What Is Spouse Tax Relief and Its Different Types? | Axiom Tax Resolution Group

When you file a joint tax return with your ex-spouse, you are jointly and severally liable for any unpaid taxes. The same is true if your spouse gets audited for a tax year when you were still married.

But what if you aren’t responsible for the entire tax liability? To be clear: the IRS should not hold you liable for your ex-spouse’s debts unless the agency can demonstrate that you benefitted from those taxes deducted from your salary or income. 

Relief from liability may be available in these situations, with three kinds to help eligible divorced taxpayers get off the hook: Innocent spouse relief, equitable relief, or separation of liability relief. 
Innocent Spouse Relief
If you are divorcing and have been relieved of liability before the divorce judgment, you may apply for innocent spouse relief if you meet any of the following conditions:

You are not guilty of fraud.
You did not willingly and knowingly fail to report your spouse’s income.
You did not willingly and knowingly file a joint return.

Equitable Relief
Suppose you did not qualify for innocent spouse relief, and your divorce hasn’t been finalized. You may still get equitable relief instead, which is a streamlined process for innocent spouse relief. You may apply for equitable relief if you meet the following conditions:

You paid all or part of the tax due.
There was an understatement of tax on the joint return.
There was no tax due at all, but you filed a joint return anyway.
You didn’t file or sign the joint return.
The IRS determines that it would not be unfair to relieve you of the tax.
You didn’t willfully or criminally participate with your spouse in underpaying taxes.

Even if you meet the conditions above, you may not be eligible for equitable relief if any of the following are true:

You were divorced or legally separated when you signed the joint tax return.
A criminal proceeding or civil claim involving tax fraud is pending against you.
You have previously been relieved of tax penalties and are not currently liable for the same tax period.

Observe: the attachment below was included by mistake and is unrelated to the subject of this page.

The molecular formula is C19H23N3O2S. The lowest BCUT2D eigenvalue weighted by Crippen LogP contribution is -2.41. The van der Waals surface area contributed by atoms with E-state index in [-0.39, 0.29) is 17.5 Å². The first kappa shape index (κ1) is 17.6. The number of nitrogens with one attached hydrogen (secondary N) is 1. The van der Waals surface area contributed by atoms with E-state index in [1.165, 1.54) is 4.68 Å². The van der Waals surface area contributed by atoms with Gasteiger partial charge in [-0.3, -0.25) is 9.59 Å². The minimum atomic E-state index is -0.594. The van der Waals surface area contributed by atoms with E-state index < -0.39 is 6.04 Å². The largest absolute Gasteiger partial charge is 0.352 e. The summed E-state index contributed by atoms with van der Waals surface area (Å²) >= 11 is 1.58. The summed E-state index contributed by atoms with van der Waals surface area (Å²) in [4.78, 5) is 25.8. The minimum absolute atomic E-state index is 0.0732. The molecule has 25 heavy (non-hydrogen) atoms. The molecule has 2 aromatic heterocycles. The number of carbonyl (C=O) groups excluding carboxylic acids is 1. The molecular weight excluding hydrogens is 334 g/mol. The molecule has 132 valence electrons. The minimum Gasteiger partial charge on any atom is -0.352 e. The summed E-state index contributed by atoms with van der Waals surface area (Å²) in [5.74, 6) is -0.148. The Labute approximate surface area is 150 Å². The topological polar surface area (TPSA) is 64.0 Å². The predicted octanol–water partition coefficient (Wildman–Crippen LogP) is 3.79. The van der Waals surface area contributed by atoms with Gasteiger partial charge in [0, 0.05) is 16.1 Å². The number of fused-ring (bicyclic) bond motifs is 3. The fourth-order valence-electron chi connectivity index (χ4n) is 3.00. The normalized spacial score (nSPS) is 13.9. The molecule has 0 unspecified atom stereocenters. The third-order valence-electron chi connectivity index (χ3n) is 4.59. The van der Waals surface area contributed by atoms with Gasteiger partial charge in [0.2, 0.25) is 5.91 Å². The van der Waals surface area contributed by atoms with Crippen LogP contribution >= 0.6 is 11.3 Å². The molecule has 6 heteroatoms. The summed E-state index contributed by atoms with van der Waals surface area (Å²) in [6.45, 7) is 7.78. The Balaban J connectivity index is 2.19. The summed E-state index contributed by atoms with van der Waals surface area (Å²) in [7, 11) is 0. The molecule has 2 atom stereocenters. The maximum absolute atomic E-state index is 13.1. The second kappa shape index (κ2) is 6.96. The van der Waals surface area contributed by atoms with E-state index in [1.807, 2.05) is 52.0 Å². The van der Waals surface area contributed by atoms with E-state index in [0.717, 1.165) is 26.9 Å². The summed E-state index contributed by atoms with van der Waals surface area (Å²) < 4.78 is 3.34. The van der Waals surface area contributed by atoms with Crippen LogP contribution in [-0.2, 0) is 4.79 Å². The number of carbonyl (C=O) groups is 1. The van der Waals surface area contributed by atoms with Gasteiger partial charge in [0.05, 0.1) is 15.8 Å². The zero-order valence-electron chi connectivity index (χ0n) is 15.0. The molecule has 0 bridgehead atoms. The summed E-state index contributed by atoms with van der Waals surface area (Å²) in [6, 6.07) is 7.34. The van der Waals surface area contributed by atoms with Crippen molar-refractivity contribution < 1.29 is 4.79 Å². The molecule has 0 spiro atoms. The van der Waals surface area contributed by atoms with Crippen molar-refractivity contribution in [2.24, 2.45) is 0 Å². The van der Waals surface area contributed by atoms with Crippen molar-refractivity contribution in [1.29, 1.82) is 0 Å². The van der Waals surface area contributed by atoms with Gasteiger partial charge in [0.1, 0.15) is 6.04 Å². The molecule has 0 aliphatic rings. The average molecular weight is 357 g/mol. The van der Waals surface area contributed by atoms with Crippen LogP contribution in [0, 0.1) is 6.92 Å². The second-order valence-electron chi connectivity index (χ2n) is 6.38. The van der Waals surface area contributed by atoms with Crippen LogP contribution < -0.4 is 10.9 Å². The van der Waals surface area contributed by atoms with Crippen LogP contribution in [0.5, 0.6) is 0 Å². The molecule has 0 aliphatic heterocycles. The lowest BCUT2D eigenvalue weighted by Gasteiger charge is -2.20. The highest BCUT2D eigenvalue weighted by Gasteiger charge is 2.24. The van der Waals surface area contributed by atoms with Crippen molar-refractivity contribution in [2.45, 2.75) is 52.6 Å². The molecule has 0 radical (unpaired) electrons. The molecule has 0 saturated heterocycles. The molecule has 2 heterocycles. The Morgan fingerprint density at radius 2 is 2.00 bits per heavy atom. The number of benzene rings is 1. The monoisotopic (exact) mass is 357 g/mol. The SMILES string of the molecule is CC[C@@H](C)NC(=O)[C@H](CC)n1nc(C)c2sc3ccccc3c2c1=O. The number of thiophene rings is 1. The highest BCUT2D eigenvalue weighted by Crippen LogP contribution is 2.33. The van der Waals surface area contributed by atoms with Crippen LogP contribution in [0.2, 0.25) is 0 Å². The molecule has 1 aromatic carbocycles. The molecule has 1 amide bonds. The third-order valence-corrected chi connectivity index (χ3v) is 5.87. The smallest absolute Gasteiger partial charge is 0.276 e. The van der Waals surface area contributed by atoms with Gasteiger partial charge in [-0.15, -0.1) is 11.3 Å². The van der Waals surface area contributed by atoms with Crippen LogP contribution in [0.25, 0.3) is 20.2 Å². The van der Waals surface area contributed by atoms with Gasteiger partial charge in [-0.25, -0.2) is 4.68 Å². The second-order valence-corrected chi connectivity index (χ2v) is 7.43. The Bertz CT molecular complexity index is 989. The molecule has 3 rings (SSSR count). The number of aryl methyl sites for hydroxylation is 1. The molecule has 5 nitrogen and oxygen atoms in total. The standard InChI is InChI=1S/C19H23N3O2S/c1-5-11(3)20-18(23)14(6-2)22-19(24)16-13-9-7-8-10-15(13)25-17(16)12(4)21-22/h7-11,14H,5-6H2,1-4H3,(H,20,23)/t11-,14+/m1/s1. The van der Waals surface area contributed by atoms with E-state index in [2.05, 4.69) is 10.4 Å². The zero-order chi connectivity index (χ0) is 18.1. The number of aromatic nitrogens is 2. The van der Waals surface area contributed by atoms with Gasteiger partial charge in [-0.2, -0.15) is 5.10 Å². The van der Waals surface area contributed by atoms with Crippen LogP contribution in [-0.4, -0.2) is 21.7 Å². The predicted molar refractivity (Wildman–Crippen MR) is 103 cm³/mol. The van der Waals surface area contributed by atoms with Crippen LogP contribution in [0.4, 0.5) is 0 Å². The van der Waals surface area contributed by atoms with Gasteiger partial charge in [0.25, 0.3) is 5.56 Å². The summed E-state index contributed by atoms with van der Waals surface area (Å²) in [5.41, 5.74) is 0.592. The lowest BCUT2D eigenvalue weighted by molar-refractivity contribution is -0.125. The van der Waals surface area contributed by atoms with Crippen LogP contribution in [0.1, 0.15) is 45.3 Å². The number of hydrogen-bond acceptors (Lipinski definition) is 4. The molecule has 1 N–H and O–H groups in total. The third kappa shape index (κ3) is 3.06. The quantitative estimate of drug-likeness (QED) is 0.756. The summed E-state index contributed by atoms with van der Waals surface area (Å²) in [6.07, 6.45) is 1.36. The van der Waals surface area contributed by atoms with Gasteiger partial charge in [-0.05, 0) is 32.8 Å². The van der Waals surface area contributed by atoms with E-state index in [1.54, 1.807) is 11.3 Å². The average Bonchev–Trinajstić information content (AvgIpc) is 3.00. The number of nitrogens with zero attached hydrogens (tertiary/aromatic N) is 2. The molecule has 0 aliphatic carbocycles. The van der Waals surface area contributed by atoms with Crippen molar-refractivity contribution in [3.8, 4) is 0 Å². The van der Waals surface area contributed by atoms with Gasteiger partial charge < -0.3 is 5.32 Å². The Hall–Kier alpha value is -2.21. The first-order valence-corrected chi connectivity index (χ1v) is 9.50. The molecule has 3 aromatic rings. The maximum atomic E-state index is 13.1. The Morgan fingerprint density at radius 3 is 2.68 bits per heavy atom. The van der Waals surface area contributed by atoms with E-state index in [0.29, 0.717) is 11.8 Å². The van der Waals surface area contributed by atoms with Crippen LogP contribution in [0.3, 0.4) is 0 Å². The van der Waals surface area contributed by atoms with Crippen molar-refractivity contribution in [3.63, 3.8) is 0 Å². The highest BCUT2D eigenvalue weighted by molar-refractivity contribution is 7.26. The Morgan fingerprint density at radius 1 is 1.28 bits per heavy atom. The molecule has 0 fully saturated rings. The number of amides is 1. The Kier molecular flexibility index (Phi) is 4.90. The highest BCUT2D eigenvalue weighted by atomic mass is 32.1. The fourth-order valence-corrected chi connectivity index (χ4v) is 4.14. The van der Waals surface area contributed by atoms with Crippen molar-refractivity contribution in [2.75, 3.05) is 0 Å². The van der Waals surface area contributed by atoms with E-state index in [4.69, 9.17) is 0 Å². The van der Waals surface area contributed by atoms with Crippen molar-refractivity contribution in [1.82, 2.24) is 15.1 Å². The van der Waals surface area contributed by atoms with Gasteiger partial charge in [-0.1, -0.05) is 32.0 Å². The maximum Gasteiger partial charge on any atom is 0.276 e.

Separation of Liability Relief 
When you meet all of the following conditions, you may qualify for separation of liability relief:

The IRS assesses you for a tax year during or after your divorce.
You filed as married on all tax returns during the year.
Your spouse is deceased or legally separated from you.
You did not sign the tax return or didn’t know and had no way to know about the understatement of tax on the return.
Your spouse committed fraud in the tax year under audit.
You did not willfully participate with your spouse in any part of preparing the tax return or understatement of tax.
You were serving under a Power of Attorney for your spouse and did not sign the return.
The IRS determines that it would not be unfair to relieve you of the tax.

You cannot get relief from liability for a tax year if you knew or had reason to learn of any item on the tax return that gave rise to the tax, other than a traditional IRA deduction.
Conclusion
Innocent spouse relief is only applicable if you qualify for the given criteria. Equitable relief is an alternative to innocent spouse relief, while separation of liability relief is a federal form that you must file with the IRS. This separation of liability form is often used to request a collection due process hearing with the IRS if you believe that you have been assessed for taxes for which you should not be held liable.

Regardless of the type of relief you qualify for, if you are dealing with tax issues from a divorce, you must be aware of them and understand the rules.

Do you need tax relief solutions? Trust Axiom Tax Resolution Group in Birmingham. Our experienced tax professionals can help you find permanent solutions to your tax issues with the IRS. Contact us now.